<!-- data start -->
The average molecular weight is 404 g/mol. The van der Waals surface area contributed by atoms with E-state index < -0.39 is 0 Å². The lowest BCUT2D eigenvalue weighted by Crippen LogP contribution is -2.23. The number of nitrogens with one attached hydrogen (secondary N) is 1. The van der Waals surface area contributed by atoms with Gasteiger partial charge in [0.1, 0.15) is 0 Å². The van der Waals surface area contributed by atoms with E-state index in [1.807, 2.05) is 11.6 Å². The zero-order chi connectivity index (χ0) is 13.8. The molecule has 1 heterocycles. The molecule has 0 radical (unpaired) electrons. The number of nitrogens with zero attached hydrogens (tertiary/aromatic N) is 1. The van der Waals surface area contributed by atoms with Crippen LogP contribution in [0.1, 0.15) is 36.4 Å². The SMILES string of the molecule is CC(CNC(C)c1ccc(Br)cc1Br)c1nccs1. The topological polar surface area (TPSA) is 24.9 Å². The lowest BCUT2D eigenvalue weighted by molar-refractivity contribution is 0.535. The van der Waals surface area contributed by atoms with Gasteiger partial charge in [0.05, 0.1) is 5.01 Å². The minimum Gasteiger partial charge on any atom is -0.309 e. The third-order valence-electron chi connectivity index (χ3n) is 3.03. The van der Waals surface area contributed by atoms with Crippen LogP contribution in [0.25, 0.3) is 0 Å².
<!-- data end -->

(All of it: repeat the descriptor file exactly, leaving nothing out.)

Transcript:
The average molecular weight is 404 g/mol. The van der Waals surface area contributed by atoms with E-state index < -0.39 is 0 Å². The lowest BCUT2D eigenvalue weighted by Crippen LogP contribution is -2.23. The number of nitrogens with one attached hydrogen (secondary N) is 1. The van der Waals surface area contributed by atoms with Gasteiger partial charge in [0.1, 0.15) is 0 Å². The van der Waals surface area contributed by atoms with E-state index in [1.807, 2.05) is 11.6 Å². The zero-order chi connectivity index (χ0) is 13.8. The molecule has 1 heterocycles. The molecule has 0 radical (unpaired) electrons. The number of nitrogens with zero attached hydrogens (tertiary/aromatic N) is 1. The van der Waals surface area contributed by atoms with Crippen LogP contribution in [0.1, 0.15) is 36.4 Å². The SMILES string of the molecule is CC(CNC(C)c1ccc(Br)cc1Br)c1nccs1. The topological polar surface area (TPSA) is 24.9 Å². The lowest BCUT2D eigenvalue weighted by molar-refractivity contribution is 0.535. The van der Waals surface area contributed by atoms with Gasteiger partial charge in [0.05, 0.1) is 5.01 Å². The minimum Gasteiger partial charge on any atom is -0.309 e. The third-order valence-electron chi connectivity index (χ3n) is 3.03. The van der Waals surface area contributed by atoms with Crippen LogP contribution in [0.25, 0.3) is 0 Å².